Nebraska anthem protesters draw ire of 2 regents, governor

Nebraska linebacker Michael Rose-Ivey listens to a question during the weekly Nebraska football news conference Monday, Sept. 26, 2106, in Lincoln, Neb Rose-Ivey had just finished reading a statement on why he chose to kneel during the national anthem at Northwestern on Saturday. (Ted Kirk/Journal Star via AP)
AP

LINCOLN, Neb. (AP) Two university regents and the governor criticized three Nebraska football players who kneeled during the national anthem to protest racial injustice and police brutality.

Michael Rose-Ivey, Mohamed Barry and DaiShon Neal each took a knee as the anthem played before last Saturday's game at Northwestern.

Regents Hal Daub of Omaha and Jim Pillen of Columbus said Tuesday the three used poor judgment.

''They're wearing a University of Nebraska uniform, and all student-athletes should be aware that their actions reflect not only on themselves but everyone else,'' Daub said. ''It wasn't their forum to take advantage of and use as a Colin Kaepernick cloning situation. Everyone will say the First Amendment gives them the right, but they shouldn't be able to take advantage of the captive market of the football team and the university's reputation.''

Daub said he has received a large number of phone calls and emails from the public and that ''most of the people I talk to are disappointed and embarrassed.''

During the team's media availability on Monday, Rose-Ivey read a statement explaining the reasons why he, Barry and Neal joined Kaepernick, the San Francisco 49ers backup quarterback, and other professional and amateur athletes who have kneeled or otherwise protested unfair treatment of blacks in the United States.

Nebraska Gov. Pete Ricketts, responding to a caller on his weekly radio show on Monday, said the kneeling Nebraska players acted inappropriately.

''Generations of men and women have died to give them that right to protest,'' Ricketts said. ''I think the way they chose to protest was disgraceful and disrespectful.''

Pillen, who played defensive back for the Huskers from 1976-78, said he's pleased that Rose-Ivey, Barry and Neal feel strongly about a cause. But he said he adamantly opposes how they chose to express themselves.

''I'm a believer in the team above all single or group agendas,'' Pillen said. ''When you place yourself above team, team doesn't work. If there were three other guys who have another cause, and they were also going to use (the game) as a platform… I don't think anybody should put their convictions above team.''

Pillen added, ''I'm 100 percent behind supporting their critical thinking and taking a stand, and I would encourage them to put their money where it is now and be engaged – but not by taking a knee.''

Neither Daub nor Pillen suggested disciplinary action should be taken against the three players.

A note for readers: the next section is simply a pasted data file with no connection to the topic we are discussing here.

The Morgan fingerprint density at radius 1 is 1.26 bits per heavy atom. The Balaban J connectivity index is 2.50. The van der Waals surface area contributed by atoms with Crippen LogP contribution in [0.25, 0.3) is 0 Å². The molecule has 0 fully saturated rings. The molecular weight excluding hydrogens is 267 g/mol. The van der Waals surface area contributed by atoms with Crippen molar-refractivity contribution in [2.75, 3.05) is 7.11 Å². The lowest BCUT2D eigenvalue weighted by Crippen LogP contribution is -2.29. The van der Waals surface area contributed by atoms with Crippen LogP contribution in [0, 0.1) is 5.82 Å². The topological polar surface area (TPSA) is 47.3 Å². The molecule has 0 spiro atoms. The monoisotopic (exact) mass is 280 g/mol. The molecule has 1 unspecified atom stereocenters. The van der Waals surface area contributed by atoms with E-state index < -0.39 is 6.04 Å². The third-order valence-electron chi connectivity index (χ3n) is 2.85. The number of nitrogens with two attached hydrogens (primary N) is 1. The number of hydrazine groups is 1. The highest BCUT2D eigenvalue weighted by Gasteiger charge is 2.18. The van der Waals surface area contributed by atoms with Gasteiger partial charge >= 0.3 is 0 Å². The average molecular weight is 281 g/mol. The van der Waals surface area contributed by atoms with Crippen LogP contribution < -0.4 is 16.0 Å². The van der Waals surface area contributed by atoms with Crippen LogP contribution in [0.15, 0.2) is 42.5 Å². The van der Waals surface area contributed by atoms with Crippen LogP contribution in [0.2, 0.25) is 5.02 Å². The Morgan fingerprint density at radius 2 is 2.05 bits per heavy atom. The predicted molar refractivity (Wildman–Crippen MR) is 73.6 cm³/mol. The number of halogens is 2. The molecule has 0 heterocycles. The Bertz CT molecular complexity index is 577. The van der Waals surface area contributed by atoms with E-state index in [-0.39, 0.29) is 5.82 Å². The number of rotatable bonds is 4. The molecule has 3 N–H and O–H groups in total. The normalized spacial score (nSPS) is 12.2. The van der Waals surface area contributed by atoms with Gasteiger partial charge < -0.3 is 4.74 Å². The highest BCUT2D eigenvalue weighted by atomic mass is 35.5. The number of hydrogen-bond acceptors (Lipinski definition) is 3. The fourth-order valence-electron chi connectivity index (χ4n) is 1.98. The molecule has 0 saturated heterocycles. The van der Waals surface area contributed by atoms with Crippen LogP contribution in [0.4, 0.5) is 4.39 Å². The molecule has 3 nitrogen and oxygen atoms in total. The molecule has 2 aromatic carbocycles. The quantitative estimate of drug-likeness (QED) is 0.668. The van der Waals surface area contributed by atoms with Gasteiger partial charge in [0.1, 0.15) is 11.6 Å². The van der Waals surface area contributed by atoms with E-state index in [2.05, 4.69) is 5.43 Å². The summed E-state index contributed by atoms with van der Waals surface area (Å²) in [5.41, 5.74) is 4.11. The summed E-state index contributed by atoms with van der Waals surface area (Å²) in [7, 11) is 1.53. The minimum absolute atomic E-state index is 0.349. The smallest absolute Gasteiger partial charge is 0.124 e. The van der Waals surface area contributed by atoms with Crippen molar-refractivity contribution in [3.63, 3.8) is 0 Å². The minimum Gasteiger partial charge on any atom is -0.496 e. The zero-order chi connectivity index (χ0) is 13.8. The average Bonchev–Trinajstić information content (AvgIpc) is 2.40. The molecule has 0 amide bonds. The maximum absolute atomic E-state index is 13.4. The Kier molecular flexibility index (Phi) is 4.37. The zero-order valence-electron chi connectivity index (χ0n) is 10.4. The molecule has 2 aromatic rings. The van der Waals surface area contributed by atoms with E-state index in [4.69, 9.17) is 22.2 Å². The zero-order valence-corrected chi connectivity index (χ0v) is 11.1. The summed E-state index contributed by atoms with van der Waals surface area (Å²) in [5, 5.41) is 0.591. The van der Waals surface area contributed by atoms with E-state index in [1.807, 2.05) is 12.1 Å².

Daub said that, as a veteran who served in the Army in Korea from 1966-68, he was personally insulted by the anthem protest.

''They're taking advantage of their pretty privileged circumstances as athletes at the university and the scholarships they have,'' Daub said. ''That's not to take away their free speech or their freedom to think and act, but not when they're in uniform.''

Rose-Ivey said in his statement that he and his family had received racially charged criticism on social media since Saturday night. He said he also received supportive messages.

Rose-Ivey, Barry and Neal were able to use the Northwestern game as a platform because teams are on the field during the anthem at the Wildcats' stadium. Teams are in the locker rooms during the anthem at Nebraska home games and at many other venues in college football.

Huskers coach Mike Riley said Monday, and again Tuesday on the Big Ten coaches call with reporters, that he supports his players' decision to protest and that Rose-Ivey did ''an awesome job'' with his statement.

''Mike is a very, very thoughtful person, and I think he's a very aware person,'' Riley said. ''These thoughts obviously didn't come overnight, nor did the actions he used on Saturday.''

Riley also said the harsh criticism of Rose-Ivey was unwarranted.

''I think that everybody should be reminded that there's lots of differences in people. I've got 140 kids on the football team and they're all different in their own beautiful way,'' Riley said. ''Everybody should be reminded that this is America and we have an opportunity and right to be able to basically say what we feel and how we're feeling and why we're feeling that way. Mike did a great job of that and he should be respected through that.''

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